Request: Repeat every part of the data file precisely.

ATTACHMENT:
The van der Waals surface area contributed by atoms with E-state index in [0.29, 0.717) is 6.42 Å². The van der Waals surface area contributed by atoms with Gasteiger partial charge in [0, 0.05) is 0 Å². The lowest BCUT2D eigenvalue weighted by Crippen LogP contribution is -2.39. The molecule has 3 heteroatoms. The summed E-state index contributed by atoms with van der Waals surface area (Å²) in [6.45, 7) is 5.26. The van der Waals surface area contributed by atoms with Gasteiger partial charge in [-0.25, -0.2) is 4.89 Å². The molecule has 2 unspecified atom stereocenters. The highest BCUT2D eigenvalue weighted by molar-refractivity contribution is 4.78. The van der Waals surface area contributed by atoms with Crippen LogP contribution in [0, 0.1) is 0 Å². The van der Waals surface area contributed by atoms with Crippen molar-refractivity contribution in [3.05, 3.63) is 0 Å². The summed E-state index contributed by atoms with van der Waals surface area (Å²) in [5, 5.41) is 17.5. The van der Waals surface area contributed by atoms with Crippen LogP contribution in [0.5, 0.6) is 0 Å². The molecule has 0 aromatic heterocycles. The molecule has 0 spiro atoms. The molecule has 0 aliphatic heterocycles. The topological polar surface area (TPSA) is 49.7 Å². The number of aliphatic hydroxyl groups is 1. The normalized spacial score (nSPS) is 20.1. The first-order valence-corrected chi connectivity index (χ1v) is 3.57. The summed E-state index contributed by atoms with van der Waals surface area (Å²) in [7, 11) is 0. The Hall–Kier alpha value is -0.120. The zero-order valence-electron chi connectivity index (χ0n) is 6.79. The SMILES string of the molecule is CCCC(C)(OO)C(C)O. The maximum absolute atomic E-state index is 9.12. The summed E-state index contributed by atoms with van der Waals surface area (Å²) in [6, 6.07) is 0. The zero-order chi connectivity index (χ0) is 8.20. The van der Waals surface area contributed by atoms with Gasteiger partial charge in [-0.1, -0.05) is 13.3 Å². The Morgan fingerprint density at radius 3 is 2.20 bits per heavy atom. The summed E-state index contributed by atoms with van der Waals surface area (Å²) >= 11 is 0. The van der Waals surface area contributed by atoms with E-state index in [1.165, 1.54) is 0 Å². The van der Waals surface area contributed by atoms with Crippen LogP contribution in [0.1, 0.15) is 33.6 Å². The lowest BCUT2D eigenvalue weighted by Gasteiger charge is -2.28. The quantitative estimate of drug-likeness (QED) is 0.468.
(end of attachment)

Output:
The van der Waals surface area contributed by atoms with E-state index in [0.29, 0.717) is 6.42 Å². The van der Waals surface area contributed by atoms with Gasteiger partial charge in [0, 0.05) is 0 Å². The lowest BCUT2D eigenvalue weighted by Crippen LogP contribution is -2.39. The molecule has 3 heteroatoms. The summed E-state index contributed by atoms with van der Waals surface area (Å²) in [6.45, 7) is 5.26. The van der Waals surface area contributed by atoms with Gasteiger partial charge in [-0.25, -0.2) is 4.89 Å². The molecule has 2 unspecified atom stereocenters. The highest BCUT2D eigenvalue weighted by molar-refractivity contribution is 4.78. The van der Waals surface area contributed by atoms with Crippen LogP contribution in [0, 0.1) is 0 Å². The van der Waals surface area contributed by atoms with Crippen molar-refractivity contribution in [3.05, 3.63) is 0 Å². The summed E-state index contributed by atoms with van der Waals surface area (Å²) in [5, 5.41) is 17.5. The van der Waals surface area contributed by atoms with Crippen LogP contribution in [0.5, 0.6) is 0 Å². The molecule has 0 aromatic heterocycles. The molecule has 0 spiro atoms. The molecule has 0 aliphatic heterocycles. The topological polar surface area (TPSA) is 49.7 Å². The number of aliphatic hydroxyl groups is 1. The normalized spacial score (nSPS) is 20.1. The first-order valence-corrected chi connectivity index (χ1v) is 3.57. The summed E-state index contributed by atoms with van der Waals surface area (Å²) in [7, 11) is 0. The Hall–Kier alpha value is -0.120. The zero-order valence-electron chi connectivity index (χ0n) is 6.79. The SMILES string of the molecule is CCCC(C)(OO)C(C)O. The maximum absolute atomic E-state index is 9.12. The summed E-state index contributed by atoms with van der Waals surface area (Å²) in [6, 6.07) is 0. The zero-order chi connectivity index (χ0) is 8.20. The van der Waals surface area contributed by atoms with Gasteiger partial charge in [-0.1, -0.05) is 13.3 Å². The Morgan fingerprint density at radius 3 is 2.20 bits per heavy atom. The summed E-state index contributed by atoms with van der Waals surface area (Å²) >= 11 is 0. The van der Waals surface area contributed by atoms with E-state index in [1.165, 1.54) is 0 Å². The van der Waals surface area contributed by atoms with Crippen LogP contribution in [0.1, 0.15) is 33.6 Å². The lowest BCUT2D eigenvalue weighted by Gasteiger charge is -2.28. The quantitative estimate of drug-likeness (QED) is 0.468.